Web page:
Albrecht Dürer: Prints from the Foundation of Lower Saxony and the Konrad Liebmann Foundation, Germ
September 08, 2007
November 25, 2007
About the Exhibit
September 8, 2007 – November 25, 2007
This fall the Blanton Museum of Art at The University of Texas at Austin will present an important exhibition of the works of Albrecht D&ürer (1471–1523), celebrated since his own time as one of the greatest masters of the Renaissance. On view September 8 through November 25, Albrecht Dürer: Prints from the Foundation of Lower Saxony and the Konrad Liebmann Foundation, Germany is a comprehensive survey of more than one hundred woodcuts and engravings by the German artist, providing extraordinary insight into his genius. Included in the exhibition are twenty impressions from the Blanton’s notable holdings of European prints and drawings, as well as other local collections.
“Dürer practically invented the ‘fine print’ by elevating techniques of relatively simple popular imagery and reproduction to the level of the highest art,” said Jonathan Bober, the Blanton’s curator of prints, drawings, and European paintings. “His inventiveness, mastery, and influence knew no bounds. The exhibition is a unique opportunity to experience this towering graphic personality and its development first-hand.’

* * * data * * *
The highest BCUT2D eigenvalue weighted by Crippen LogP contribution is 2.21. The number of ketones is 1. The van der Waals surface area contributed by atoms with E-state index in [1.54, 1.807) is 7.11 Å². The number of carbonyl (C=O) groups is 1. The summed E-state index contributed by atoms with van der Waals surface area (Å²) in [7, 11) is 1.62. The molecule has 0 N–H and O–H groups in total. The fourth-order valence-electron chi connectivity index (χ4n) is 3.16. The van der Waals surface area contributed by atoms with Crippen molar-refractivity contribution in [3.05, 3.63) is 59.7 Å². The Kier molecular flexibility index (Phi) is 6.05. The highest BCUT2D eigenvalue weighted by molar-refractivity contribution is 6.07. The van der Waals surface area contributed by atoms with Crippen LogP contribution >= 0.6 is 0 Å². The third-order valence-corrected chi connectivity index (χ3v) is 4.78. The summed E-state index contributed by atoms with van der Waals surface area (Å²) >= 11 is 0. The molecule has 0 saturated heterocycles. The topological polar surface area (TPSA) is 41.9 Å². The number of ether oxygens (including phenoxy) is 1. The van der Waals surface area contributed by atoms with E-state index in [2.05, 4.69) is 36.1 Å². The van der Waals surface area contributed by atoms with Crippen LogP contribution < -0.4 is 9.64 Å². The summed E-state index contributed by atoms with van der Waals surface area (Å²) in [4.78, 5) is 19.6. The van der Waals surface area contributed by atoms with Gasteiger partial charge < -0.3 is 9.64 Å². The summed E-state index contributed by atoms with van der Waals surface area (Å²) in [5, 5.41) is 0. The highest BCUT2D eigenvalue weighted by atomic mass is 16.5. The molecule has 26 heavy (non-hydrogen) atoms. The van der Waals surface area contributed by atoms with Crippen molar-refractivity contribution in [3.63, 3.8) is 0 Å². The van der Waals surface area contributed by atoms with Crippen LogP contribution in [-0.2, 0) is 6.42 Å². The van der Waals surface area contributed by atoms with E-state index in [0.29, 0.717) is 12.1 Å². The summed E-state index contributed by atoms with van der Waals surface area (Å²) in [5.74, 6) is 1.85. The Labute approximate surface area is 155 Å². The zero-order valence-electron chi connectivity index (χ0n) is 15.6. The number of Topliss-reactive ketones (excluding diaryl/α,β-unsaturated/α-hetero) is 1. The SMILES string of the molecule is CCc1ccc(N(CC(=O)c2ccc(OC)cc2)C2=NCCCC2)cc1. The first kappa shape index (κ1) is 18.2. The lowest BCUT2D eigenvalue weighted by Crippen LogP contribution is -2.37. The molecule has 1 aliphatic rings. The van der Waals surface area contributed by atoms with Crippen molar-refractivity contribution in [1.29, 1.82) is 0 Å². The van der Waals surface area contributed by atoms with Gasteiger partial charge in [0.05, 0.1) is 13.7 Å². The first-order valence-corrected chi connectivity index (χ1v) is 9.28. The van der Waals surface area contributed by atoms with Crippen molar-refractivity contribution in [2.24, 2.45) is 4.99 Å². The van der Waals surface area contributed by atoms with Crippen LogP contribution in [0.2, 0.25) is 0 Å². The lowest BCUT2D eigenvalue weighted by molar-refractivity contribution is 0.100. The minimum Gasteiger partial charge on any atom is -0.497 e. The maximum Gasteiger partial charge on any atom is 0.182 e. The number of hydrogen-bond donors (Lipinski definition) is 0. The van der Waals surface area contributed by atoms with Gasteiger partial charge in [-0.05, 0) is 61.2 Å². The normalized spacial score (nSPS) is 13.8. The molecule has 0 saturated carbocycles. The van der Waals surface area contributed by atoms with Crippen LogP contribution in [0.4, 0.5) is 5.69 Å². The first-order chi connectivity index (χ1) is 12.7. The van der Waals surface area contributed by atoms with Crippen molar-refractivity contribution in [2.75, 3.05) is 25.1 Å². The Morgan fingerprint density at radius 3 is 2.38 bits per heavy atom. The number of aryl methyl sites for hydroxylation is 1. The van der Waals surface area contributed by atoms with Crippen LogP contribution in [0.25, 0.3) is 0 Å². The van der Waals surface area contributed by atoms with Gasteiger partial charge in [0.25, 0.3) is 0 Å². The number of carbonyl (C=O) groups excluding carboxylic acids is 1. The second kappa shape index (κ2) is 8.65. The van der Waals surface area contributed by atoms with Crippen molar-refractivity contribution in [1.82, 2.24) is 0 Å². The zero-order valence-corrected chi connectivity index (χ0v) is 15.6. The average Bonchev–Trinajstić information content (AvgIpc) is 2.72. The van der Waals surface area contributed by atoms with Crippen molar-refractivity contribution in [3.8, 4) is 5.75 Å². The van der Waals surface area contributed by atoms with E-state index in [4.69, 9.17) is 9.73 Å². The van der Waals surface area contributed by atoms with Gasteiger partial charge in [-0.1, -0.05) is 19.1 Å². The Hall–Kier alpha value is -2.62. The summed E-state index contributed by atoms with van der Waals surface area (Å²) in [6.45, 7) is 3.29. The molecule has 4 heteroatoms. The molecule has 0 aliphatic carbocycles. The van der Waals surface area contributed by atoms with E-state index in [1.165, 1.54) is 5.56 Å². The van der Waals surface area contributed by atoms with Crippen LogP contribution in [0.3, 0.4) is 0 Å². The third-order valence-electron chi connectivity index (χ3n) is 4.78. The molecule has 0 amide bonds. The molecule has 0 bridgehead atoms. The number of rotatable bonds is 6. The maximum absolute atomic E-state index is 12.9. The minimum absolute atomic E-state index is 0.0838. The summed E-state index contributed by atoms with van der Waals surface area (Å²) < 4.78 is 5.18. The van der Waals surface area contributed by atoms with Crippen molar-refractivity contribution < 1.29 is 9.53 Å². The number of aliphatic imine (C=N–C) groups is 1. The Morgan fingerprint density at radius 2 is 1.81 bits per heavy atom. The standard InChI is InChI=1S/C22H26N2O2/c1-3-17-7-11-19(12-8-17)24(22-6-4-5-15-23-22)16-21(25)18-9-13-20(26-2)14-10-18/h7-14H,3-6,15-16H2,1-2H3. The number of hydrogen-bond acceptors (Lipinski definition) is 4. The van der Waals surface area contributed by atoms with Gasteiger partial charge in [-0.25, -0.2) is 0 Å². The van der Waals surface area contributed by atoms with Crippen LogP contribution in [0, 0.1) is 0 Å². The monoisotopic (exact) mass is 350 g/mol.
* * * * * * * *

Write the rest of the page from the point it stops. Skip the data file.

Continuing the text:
Along with Rembrandt and Goya, Dürer is considered by scholars and collectors one of the foremost creators of old master prints. Born in Nuremberg, Germany, Dürer became known for his technical virtuosity in both his paintings and works on paper. In the early 1490s he visited northern Italy, where the works of such artists as Andrea Mantegna and Giovanni Bellini had a powerful impact on his artistic development. In 1495, Dürer opened his own workshop in Nuremberg, a wealthy center of trade. He took the radical step of producing high quality prints for an open market, and the first edition of his famous Apocalypse series of woodcuts was published in 1498.
The exhibition will be on view in the museum’s Julius and Suzan Glickman Galleries on the second floor. It will unfold chronologically, from Dürer’s earliest, still-Gothic genre subjects of the mid 1490s to his refined, increasingly abstract devotional images, as well as portraits, of the 1520s.
Several complete series of woodcuts by the artist are featured in this exhibition, among them the Apocalypse (1498), Life of the Virgin (1511), and The Engraved Passion (1512). Also included are a number of famous single prints such as Adam and Eve (1504), Knight, Death, and the Devil (1512), Melancholia I (1514), and St. Jerome in His Study (1514). From the Blanton’s collection, works by Dürer includeMartyrdom of Saint Catherine (c. 1497–1498), Christ as the Man of Sorrows (c. 1500), and Erasmus of Rotterdam (c. 1526), as well as Christ Before Annas, Mocking of Christ, Christ Crowned with Thorns, and Descent from the Cross fromThe Small Passion woodcut series (1509–1511).
Albrecht Dürer: Prints from the Foundation of Lower Saxony and the Konrad Liebmann Foundation, Germany is organized by the Honolulu Academy of Arts, the Foundation of Lower Saxony, and the Konrad Liebmann Foundation. The exhibition is organized at the Blanton by Jonathan Bober with the assistance of Joshua McConnell, graduate student intern in the Department of Prints and Drawings.